“Well, I don’t know that they haven’t told someone else.”

“Ok. Let’s look at it another way. Do you think they were venting, or do you think they told you because they wanted you to do something about it?”

“I think a bit of both. I think they needed to download and share and I also think they were wondering what they should do with the information.”

“So what they shared wasn’t necessarily about them, rather it was what someone else had shared with them?” I continued to clarify.

“Yes, I think so.”

“In essence, they were having the same conversation with you that we are having now?” I reflected back.

“Yes, I suppose they were. You know, I really don’t have to do anything with that information, other than have listened to them. They are the ones who need to take action to change it, if they want to.”

“That sounds like you’ve worked out what you want to do?” I reflected.

“Yes. Thanks so much for the advice. It was really helpful.”

That comment always intrigues me because I didn’t give any advice. I merely asked questions to help Sean clarify for himself what was going on. At the end of the conversation he decided what he wanted to do and in this case, he decided he didn’t need to do anything.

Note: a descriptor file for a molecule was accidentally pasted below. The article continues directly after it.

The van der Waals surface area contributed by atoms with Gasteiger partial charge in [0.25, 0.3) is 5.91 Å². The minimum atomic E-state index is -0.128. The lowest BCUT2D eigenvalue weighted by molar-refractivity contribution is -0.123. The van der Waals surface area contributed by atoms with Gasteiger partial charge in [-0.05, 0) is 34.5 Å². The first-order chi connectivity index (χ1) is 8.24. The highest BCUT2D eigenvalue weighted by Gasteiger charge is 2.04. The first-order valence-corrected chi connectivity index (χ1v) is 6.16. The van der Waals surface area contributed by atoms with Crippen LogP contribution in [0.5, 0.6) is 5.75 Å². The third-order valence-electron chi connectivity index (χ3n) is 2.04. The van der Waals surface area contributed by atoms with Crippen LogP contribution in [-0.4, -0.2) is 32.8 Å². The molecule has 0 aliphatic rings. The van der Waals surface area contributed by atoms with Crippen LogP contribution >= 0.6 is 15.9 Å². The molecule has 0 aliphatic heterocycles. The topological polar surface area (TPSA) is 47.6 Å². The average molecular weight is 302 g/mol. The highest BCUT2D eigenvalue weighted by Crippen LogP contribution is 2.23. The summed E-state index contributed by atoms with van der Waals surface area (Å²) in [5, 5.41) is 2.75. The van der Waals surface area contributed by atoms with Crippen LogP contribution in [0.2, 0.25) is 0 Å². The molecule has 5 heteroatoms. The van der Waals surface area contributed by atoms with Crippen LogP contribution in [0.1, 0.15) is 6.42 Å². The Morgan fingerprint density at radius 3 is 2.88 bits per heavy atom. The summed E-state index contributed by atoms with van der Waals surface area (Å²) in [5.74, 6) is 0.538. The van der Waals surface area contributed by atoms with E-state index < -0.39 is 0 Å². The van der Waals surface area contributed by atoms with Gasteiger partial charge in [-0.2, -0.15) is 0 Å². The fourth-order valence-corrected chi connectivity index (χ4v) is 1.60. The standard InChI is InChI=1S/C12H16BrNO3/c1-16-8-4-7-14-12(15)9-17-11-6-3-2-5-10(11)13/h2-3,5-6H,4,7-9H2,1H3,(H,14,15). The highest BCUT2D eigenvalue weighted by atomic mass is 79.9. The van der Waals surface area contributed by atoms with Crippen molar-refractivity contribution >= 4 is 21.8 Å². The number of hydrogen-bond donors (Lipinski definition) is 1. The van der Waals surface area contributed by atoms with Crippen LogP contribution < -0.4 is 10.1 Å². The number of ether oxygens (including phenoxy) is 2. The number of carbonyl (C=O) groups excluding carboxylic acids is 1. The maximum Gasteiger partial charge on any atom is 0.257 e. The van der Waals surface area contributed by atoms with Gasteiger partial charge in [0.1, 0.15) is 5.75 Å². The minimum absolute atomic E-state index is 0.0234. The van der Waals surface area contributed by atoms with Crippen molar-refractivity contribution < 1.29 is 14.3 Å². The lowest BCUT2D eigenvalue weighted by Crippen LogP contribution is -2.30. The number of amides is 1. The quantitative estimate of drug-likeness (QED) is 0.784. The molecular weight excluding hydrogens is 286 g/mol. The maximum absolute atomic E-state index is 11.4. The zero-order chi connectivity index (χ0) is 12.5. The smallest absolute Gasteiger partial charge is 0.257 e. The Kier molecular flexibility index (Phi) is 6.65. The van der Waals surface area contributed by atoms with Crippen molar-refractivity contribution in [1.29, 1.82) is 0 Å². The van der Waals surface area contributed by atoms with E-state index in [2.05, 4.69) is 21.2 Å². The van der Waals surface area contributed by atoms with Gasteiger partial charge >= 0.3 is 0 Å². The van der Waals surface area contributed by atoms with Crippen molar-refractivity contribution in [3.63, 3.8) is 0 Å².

If you find yourself in a similar situation, where you’re not sure if you should speak up, you can coach yourself, by asking yourself some simple questions:

  1. What was the motivation for them sharing the information with me?
  2. Is this something that has the potential to harm others?
  3. Is this a legal issue, such as child protection information or a non-compliance behaviour etc.?
  4. What is to be gained by me breaking the confidentiality and sharing the information or what are the likely consequences?
  5. If I was to break confidentiality, who would need to know and what would their likely reaction be?
  6. And finally, what are my real reasons for wanting to say something?

It’s a tricky situation to be in and every situation is different. At the end of the day, only you can really decide whether you should say something.

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What Are You Going To Do About It? (WT555)

What Are You Going To Do About It? (WT555)


WT 555 What are you going to do about it

This was the question the guy at the counter asked Ross when Ross pointed out the damage to the bumper bar on our motorhome.